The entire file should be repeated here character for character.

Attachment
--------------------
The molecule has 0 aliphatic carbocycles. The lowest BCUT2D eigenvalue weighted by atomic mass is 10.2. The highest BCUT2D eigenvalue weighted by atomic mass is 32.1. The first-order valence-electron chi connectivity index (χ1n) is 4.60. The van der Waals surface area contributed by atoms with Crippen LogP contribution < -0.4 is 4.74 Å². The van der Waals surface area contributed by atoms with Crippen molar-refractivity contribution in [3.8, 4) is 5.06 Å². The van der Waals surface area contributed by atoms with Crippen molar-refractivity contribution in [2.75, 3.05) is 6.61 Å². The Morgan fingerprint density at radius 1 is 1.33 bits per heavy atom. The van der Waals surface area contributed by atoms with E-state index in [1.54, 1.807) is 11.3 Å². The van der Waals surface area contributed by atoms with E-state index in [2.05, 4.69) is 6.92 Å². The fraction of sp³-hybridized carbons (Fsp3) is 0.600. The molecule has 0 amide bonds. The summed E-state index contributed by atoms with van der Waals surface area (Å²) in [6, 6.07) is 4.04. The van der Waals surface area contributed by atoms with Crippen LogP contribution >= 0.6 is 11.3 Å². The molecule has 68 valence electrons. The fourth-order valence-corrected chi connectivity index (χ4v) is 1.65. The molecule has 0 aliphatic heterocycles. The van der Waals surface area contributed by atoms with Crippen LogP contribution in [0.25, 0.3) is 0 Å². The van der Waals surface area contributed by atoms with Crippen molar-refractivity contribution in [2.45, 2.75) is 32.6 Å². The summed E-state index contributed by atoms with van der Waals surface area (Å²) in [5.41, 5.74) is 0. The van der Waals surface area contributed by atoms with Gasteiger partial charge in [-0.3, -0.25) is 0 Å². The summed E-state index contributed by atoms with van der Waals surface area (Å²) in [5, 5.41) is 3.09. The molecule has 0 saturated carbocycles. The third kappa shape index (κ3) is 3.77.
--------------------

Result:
The molecule has 0 aliphatic carbocycles. The lowest BCUT2D eigenvalue weighted by atomic mass is 10.2. The highest BCUT2D eigenvalue weighted by atomic mass is 32.1. The first-order valence-electron chi connectivity index (χ1n) is 4.60. The van der Waals surface area contributed by atoms with Crippen LogP contribution < -0.4 is 4.74 Å². The van der Waals surface area contributed by atoms with Crippen molar-refractivity contribution in [3.8, 4) is 5.06 Å². The van der Waals surface area contributed by atoms with Crippen molar-refractivity contribution in [2.75, 3.05) is 6.61 Å². The Morgan fingerprint density at radius 1 is 1.33 bits per heavy atom. The van der Waals surface area contributed by atoms with E-state index in [1.54, 1.807) is 11.3 Å². The van der Waals surface area contributed by atoms with E-state index in [2.05, 4.69) is 6.92 Å². The fraction of sp³-hybridized carbons (Fsp3) is 0.600. The molecule has 0 amide bonds. The summed E-state index contributed by atoms with van der Waals surface area (Å²) in [6, 6.07) is 4.04. The van der Waals surface area contributed by atoms with Crippen LogP contribution >= 0.6 is 11.3 Å². The molecule has 68 valence electrons. The fourth-order valence-corrected chi connectivity index (χ4v) is 1.65. The molecule has 0 aliphatic heterocycles. The van der Waals surface area contributed by atoms with Crippen LogP contribution in [0.25, 0.3) is 0 Å². The van der Waals surface area contributed by atoms with Crippen molar-refractivity contribution in [2.45, 2.75) is 32.6 Å². The summed E-state index contributed by atoms with van der Waals surface area (Å²) in [5.41, 5.74) is 0. The van der Waals surface area contributed by atoms with Gasteiger partial charge in [-0.3, -0.25) is 0 Å². The summed E-state index contributed by atoms with van der Waals surface area (Å²) in [5, 5.41) is 3.09. The molecule has 0 saturated carbocycles. The third kappa shape index (κ3) is 3.77.